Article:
50 Family Members Showing Just How Much They Love And Support Their LGBTQ+ Kids And Grandkids (New Pics)
Family support makes a huge difference in the lives of people who come out as lesbian, gay, bisexual, transgender, or queer.
Plus, when relatives show LGBTQ+ folks just how much they care about them, it not only bolsters their own connection, but emboldens others to do the same; love is contagious.
So in an attempt to accelerate its spread, we at Bored Panda put together a collection of wholesome moments where parents and grandparents stood by their LGBTQ+ kids.
Dr. Ramo highlighted that even mental health is challenging for everyone right now, however, she also added there is particular adversity for LGBTQ+ folks.
"People who identify as LGBTQ+ have higher rates of depression, anxiety, and are more likely to consider suicide compared to cis-gender, heterosexual people," Dr. Ramo told Bored Panda. "There are clear links between mental health challenges among LGBTQ+ people and stigma and discrimination. Many LGBTQ+ people report experiencing stigma around their identity and may have lower levels of support in their homes and their communities. They are also more likely to be victims of violence."
After I Came Out, My Mom Wanted To Not Only Show Her Support To Me But To The Entire Community
Saw This On Facebook
If we were to look at numbers, we'd see that, sadly, around 40% of LGBTQ+ adults have experienced rejection from a family member or a close friend, while roughly 86% of LGBTQ+ youth are being harassed or assaulted at school. Additionally, only 37% of the latter identified their home as an LGBTQ+-affirming space.
There can be a number of reasons why some families may have trouble accepting their LGBTQ+ family members for who they are. According to Dr. Ramo, these include "their own fear or discomfort with LGBTQ+ identity, often guided by their religious beliefs or other teachings, and/or their fears that their family members will be treated differently because they identify as LGBTQ+."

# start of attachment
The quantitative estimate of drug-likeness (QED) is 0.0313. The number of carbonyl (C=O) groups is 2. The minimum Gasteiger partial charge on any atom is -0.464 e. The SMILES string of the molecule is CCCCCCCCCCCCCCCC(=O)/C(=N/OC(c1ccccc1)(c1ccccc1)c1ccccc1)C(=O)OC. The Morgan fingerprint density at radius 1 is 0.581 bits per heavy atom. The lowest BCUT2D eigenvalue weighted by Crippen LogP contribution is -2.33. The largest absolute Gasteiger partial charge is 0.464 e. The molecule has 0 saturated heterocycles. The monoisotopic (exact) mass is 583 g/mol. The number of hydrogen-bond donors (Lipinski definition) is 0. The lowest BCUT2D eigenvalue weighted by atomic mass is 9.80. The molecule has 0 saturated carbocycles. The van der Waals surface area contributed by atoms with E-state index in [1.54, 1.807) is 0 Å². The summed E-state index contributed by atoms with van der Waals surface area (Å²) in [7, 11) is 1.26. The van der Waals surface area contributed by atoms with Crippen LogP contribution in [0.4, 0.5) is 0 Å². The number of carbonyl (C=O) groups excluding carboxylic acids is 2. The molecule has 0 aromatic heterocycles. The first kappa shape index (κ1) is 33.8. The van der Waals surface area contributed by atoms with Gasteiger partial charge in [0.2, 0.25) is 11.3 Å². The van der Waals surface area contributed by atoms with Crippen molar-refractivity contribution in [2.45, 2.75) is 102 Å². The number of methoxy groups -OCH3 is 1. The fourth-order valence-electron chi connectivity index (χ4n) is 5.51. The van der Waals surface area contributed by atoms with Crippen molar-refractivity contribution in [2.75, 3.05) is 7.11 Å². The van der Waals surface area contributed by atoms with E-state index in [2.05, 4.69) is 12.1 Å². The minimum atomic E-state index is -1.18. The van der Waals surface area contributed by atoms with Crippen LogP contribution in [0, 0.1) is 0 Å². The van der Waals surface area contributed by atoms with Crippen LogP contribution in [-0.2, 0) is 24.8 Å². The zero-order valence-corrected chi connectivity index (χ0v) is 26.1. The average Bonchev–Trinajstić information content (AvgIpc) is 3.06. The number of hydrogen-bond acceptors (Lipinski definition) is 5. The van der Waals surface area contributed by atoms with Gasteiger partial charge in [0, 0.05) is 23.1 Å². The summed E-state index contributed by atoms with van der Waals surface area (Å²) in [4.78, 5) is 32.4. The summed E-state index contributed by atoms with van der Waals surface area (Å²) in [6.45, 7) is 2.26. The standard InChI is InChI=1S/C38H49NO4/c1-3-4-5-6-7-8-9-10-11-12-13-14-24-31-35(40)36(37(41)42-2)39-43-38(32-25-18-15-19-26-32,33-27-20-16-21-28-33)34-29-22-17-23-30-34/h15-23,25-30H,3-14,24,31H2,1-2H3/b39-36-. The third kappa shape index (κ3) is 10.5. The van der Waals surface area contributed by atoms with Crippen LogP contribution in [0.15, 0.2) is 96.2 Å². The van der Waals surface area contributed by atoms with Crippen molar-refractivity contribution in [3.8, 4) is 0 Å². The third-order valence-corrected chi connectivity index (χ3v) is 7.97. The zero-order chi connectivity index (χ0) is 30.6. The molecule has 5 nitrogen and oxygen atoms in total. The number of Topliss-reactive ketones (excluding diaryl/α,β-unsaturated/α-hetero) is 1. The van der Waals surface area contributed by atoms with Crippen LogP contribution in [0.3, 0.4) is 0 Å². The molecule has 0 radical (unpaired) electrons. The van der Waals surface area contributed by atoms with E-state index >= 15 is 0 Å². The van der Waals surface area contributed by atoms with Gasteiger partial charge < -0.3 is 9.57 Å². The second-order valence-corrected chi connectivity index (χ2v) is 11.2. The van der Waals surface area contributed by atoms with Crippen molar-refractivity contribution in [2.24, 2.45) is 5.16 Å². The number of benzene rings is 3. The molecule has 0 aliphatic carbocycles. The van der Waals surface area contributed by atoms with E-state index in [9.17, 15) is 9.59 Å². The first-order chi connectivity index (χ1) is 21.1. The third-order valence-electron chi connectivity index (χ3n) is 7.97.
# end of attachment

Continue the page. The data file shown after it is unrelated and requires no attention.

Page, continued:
As Long As He's Supportive
Great Message Through The Decades
In certain cases, the clinical psychologist said this can lead to people advocating or forcing their family member to undergo so-called conversation therapy—the practice of trying to change someone's sexual orientation or gender identity.
"Conversation therapy has been proven not to work and in fact is harmful to LGBTQ+ individuals. Young LGBTQ+ people often experience conversation therapy as a form of family rejection, leading to low self-esteem, and mental health challenges."
Sarah's Dad Is A Real One
This Post My Mom Made On My Birthday A Few Years Ago Still Makes Me Cry
"There is a clear link between family support and thriving among LGBTQ+ individuals," Dr. Ramo stressed. "For example, the Trevor Project National Survey showed that LGBTQ+ youth who felt high social support from their family reported attempting suicide at less than half the rate of those who felt low or moderate social support. Family support can have a positive impact on LGBTQ+ individuals' mental health by helping them feel confident in who they are and by bolstering their ability to get through challenges from society and other environments like discrimination and stigma."
Dr. Ramo said family support can be especially helpful to LGBTQ+ people when it's expressed not only to them but also to their LGBTQ+ friends and partners, whether it's talking to them about their identity, using names and pronouns correctly, or supporting their gender expression.
I Told My Grandma I Was Bisexual A Few Weeks Ago And Today She Gave Me This. My Grandma Made Me A Rainbow Sweater
My mom sent me this picture of her in her new shirt she found and bought herself. She grew up dirt poor in the south, surrounded by ignorance, and still surprises me every day with her ability to learn, grow, and love. She's my hero.
My Grandma Is 83 And Lives In Rural Florida, Where She Is Surrounded By Anti-Gay People. She Just Had Her Two Front Benches Repainted In Support Of Her 3 LGBTQ Grandkids